Emergency planning is hard to do for any 24/7 operating enterprise. While obviously important, it is not the urgent need on any given day. Plus, most of my folks rightly believe they are already good at emergency response. They have been responding to water main breaks and such for decades. Emergency response is part of DC Water’s DNA.
Which means that emergency planning is even more important. The reality that we are good at responding to the typical water main break must not mean that we do not thoroughly prepare for an emergency of much larger scale. What about a sinkhole swallowing much of one of the busiest intersections in Washington, DC? What about the potential of petroleum contamination in the drinking water of an elementary school and an entire neighborhood? What about 30 inches of snow in a town paralyzed by a dusting of it? What about drenching rains that submerge basements and float cars? What about power loss on the grid?
All these and more have happened during my tenure. Each required far more than the typical response.
Enter Jonathan. First, he is a person responsible for ensuring our various plans get done. He is one person, accountable, and the “go-to” person for anyone in the enterprise on emergency response. By shepherding the planning effort, he has made personal connections to key personnel in all our operating divisions, and among them as well. He also has reached out to the city and region around us and has developed relationships with the Department of Homeland Security (federal), Homeland Security and Emergency Management Agency (HSEMA – the District’s agency), and the enormous range of other partners from city agencies like the police and fire departments, to similar agencies in the counties and states that surround us.
Second, he is often on point when we are preparing for and responding to an emergency. He distributes information about potential threats – be they weather or otherwise. He organizes and convenes calls when we need to get together to orchestrate our response – at any time of day or night. He is a conduit to us for information from outside of DC Water, and in reverse, a conduit of information from us to them.
Third, Jonathan is managing an aggressive program to train personnel on emergency response. All executive team members have been to multiple training efforts on the Incident Command System – the accepted gold standard for managing an emergency event. By the way, we are very grateful for critical support we have received from the US Environmental Protection Agency to undertake this training.
Finally, Jonathan oversees our efforts in continuous improvement. He collects comments and feedback, hosts after-action meetings and reports, and is constantly tinkering with our emergency response system to make it better.
We have also moved Jonathan around and added resources to his program to improve our efforts. Previously, he had been in a general support services division – which was not wrong, just not optimal. Most of his interactions are with the operational employees working out in the system – so we moved him to report to Assistant General Manager Charles Kiely, who oversees the water distribution and sewer collections systems and all the associated infrastructure. This is an important concept and relatively unusual I understand. Our strong recommendation is to engage emergency planning directly with operations – to be part of how we do work, rather than an obligation being imposed from an “outside” office.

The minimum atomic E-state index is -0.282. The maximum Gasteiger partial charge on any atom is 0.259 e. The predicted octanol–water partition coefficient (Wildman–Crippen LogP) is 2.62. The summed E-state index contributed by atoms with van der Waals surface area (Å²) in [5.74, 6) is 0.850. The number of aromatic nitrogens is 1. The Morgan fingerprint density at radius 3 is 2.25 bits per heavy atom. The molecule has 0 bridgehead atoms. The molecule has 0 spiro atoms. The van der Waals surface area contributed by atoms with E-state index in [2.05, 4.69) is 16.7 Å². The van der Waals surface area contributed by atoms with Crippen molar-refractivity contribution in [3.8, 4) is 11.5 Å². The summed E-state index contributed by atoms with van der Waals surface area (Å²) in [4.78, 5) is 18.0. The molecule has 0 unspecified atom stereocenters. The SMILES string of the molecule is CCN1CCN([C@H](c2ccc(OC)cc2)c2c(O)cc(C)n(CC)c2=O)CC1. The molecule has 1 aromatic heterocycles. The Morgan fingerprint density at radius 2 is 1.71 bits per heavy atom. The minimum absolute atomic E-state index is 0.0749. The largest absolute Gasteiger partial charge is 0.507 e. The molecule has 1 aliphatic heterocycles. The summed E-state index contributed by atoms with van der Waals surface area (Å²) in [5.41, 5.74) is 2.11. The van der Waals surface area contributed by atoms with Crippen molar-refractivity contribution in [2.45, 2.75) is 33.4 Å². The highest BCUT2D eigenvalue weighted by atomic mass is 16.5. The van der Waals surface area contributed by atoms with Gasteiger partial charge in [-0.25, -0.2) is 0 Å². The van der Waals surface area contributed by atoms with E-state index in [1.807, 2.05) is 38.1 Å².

Plus we have been consistently upgrading our software and other support that can help – which now includes sophisticated security systems and software too. Here are the kinds of plans a water utility (and most other public agencies) ought to have in place, and some helpful ways to start working on them:
- A robust vulnerability assessment program
- An emergency management plan – https://www.fema.gov/vi/media-library/assets/documents/89518
- A continuity of operations plan – https://www.fema.gov/planning-template
- A recovery plan – http://www.disasterrecoveryplantemplate.org/.
The overall lesson we have learned is that creating the plans creates the relationships, organizational muscle-memory and capability that enables DC Water to manage through the emergencies we have faced so far. Finding a key person who is visible and accountable is a fundamental first step. Doing the planning comes next, whether the plan is actually followed when the emergency hits. Then, creating ever more sophisticated plans, adding additional staff or other resources, can be founded on strong fundamentals.
I guess it leaves the GM with little to do in most emergencies, and I often get lonely just listening on the phone while others are busy.
That is an incredible victory. The GM should be quiet and lonely in the middle of the storm. Let’s let the experts who are trained and ready handle it!